Sunday, November 30, 2008

Who should play in BCS bowl games?

Assuming that USC beats UCLA and Oklahoma beats Missouri, the pool of possible at-large teams will include the loser of the Florida-Alabama game, Ohio State, TCU, Ball State, Boise State, Texas, Texas Tech and Oklahoma State. With the Big 6 conference champions and Utah filling 7 spots, that leaves 3 at large spots. If USC loses to UCLA, they will likely fall out of at-large consideration. If Missouri wins, Texas will likely jump to one of the top 2 spots, making no other big-12 team eligible for the BCS. (and leaving 2 remaining at-large spots)

Who should fill the final spot? One simple metric is to look at the quality of teams they have beating (as well as the ones they have lost to.) Simply looking at bowl eligible teams, Boise State has beating 8 teams that can go to the post season, and has no loses. Florida has also beaten 8, but would have two loses (1 to an unranked Mississippi, and another if it loses the SEC title game.) If Alabama loses the SEC title game, they would be next in line with 6 wins (and a loss to a top 4 team). Texas would be next with 6 wins, and a loss to a top 7 team. That would take care of the three at-large picks. (Boise State, the SEC loser and Texas)

Of course, looking at most predictions, it looks like Ohio State is likely to grab the spot from Boise State. After all, its all about money, rather than performance. One way to twist it around would be to give the top 12 teams 50% of BCS payout, and then give the other 50% to the actual participants. At least it would equalize the money, and those that don't play in the game could still earn a nice paycheck.

Another interesting note: if Florida beats Alabama, none of the possible at-large teams will have any loses to teams outside the BCS top 10. On the other hand, all of the conference champions (except Oklahoma) would have loses to teams outside the BCS top 10. Do we really want to keep the automatic conference champion qualification?

Quality wins of at large teams:

Boise State: 8 bowl eligible
Oregon: 9-3
Hawaii: 7-5
Nevada: 7-5
Louisiana Tech: 7-5
Freson State: 7-5
Bowling Green: 6-6
San Jose State: 6-6
Southern Miss: 6-6

Florida: 8 bowl eligible (loss: unranked)
Georgia: 9-3
Florida State: 8-4
Hawaii: 7-5
Miami: 7-5
LSU: 7-5
South Carolina: 7-5
Kentucky: 6-6
Vanderbilt: 6-6
Tennessee: 5-7
Arkansas: 5-7

Alabama: 6 bowl elgible
Georgia: 9-3
Mississippi: 8-4
Clemson: 7-5
LSU: 7-5
Kentucky: 6-6
Arkansas State: 6-5
Arkansas: 5-7
Tennessee: 5-7
Auburn: 5-7

Texas: 6 bowl eligible (loss: #7)
Oklahoma: 11-1
Missouri: 9-3
Oklahoma State: 9-3
Rice: 9-3
Kansas: 7-5
Florida Atlantic: 6-6
UTEP: 5-7
Arkansas: 5-7
Colorado: 5-7

Texas Tech: 5 bowl eligible (loss: #2)
Texas: 11-1
Oklahoma State: 9-3
Nebraska: 8-4
Kansas: 7-5
Nevada: 7-5
Kansas State: 5-7

Ball State: 4 bowl eligible
Western Michigan: 9-3
Central Michigan: 8-4
Navy: 7-4
Northern illinois: 6-6
Akron: 5-7

Ohio State: 4 bowl eligible (loses: #5, #8)
Northwestern: 9-3
Troy : 7-4
Minnesota : 7-5
Wisconsin: 7-5
Illinois: 5-7

TCU: 3 bowl eligible (loses: #2, #6)
BYU: 10-2
Air Force: 8-4
Colorado State: 6-6
UNLV: 5-7
Stanford: 5-7

Oklahoma State: 3 bowl eligible (loses: #2, #3, #7)
Houston: 7-5
Troy: 7-4
Missouri: 9-3
Colorado: 5-7

Saturday, November 29, 2008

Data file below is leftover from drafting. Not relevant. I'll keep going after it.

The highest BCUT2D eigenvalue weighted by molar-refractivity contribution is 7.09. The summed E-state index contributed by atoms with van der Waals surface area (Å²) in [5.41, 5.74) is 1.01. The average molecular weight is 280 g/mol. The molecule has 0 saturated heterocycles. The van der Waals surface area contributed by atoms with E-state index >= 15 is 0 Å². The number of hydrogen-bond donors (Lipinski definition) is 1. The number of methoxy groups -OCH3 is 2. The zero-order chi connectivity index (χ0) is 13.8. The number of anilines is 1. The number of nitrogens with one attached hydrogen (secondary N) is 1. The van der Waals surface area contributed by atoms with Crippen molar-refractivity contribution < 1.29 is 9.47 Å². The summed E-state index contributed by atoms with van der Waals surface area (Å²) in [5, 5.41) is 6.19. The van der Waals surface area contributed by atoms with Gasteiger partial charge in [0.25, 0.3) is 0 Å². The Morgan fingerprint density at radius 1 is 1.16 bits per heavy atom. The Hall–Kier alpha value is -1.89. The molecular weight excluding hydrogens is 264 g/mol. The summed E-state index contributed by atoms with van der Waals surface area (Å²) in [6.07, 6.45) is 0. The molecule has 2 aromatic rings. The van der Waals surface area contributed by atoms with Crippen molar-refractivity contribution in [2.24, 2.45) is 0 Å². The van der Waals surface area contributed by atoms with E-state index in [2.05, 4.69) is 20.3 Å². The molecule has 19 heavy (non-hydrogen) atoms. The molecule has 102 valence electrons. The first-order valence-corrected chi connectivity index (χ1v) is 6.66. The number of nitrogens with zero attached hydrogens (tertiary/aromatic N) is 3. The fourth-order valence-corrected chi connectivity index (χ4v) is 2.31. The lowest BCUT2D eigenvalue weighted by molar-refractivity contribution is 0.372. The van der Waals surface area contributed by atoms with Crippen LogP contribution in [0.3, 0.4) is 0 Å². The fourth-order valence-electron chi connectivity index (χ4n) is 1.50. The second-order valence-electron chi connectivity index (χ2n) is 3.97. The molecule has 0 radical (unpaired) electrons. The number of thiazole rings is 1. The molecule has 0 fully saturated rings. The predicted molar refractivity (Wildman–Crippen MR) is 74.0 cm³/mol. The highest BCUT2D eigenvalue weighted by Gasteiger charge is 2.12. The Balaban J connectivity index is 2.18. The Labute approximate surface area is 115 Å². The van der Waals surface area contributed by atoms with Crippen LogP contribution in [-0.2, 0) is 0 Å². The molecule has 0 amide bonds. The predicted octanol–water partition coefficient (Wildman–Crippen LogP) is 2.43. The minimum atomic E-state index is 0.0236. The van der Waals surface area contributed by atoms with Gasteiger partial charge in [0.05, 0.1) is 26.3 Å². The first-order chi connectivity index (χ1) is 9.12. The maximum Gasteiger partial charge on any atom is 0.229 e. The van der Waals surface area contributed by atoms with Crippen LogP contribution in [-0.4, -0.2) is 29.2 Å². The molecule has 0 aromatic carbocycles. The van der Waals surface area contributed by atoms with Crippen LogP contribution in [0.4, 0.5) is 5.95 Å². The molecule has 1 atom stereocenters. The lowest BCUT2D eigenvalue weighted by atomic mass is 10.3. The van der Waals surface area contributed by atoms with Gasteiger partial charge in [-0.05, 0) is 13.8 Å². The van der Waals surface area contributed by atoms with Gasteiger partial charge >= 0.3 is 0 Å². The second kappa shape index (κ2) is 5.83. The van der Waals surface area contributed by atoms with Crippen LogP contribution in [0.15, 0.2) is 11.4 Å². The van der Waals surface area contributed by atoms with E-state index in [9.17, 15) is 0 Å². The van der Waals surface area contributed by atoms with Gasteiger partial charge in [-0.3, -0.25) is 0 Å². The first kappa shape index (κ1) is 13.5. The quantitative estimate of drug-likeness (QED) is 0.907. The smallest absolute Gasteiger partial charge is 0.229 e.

Interesting maps

A site has a few controversial maps. Redrawing the US map to reduce the number of states and realign the boundaries. It would be interesting to see how things would turn out if something like that happened. Imagine the New York Metro Area being one state, and not having to deal with those 'upstate' folks. Though it may be useful to also divide up California a little more.

Thursday, November 27, 2008

Tuesday, November 25, 2008

New BCS poll released

The new BCS rankings were released today. This is the first poll to include the US News rankings. At the top, Texas has pulled clearly ahead of Oklahoma and will have the inside track to the BCS championship game - if it can get past A&M. USC should have a lock on the BCS championship game unless something disastrous happens against UCLA or Notre Dame. Utah remains in the 8th spot, and should have a lock on the BCS spot for non-"big 6" conferences.

For at large teams, the loser of the SEC championship game should be a fairly sure bet, as should Oklahoma. The final spot will probably go to Ohio State.

RankTeamHarrisUS NewsComputerBCS Score
6Penn State0.76740.28850.73000.5953
7Texas Tech0.74320.00000.89000.5444
10Ohio State0.64110.19230.57000.4678
11Boise State0.66700.00000.63000.4323
12Oklahoma State0.56880.00000.58000.3829
18Ball State0.47230.00000.40000.2908
20Boston College0.18840.40380.18000.2574
21Georgia Tech0.14560.38460.24000.2567
23Notre Dame0.00000.71150.00000.2372

Monday, November 24, 2008

BCS changes selection criteria

American Football Coaches Association President Tyrone Willingham announced that, effective immediately, the coaches will not permit their poll to be used in the BCS selection procedure. AFCA executive director Grant Teaff indicated that it was "a violation of coaching ethics to allow the coaches to have such a key roll in the BCS championship process. It is unfair to allow certain coaches, with their vote to determine who their opponents will be, and whether they can play in the championship game. We have seen things reach a crisis situation this year with the Big-12 championship being decided by the BCS ranking. This gives some coaches an unfair advantage in picking their own league championship. We would be better off just using a coin flip."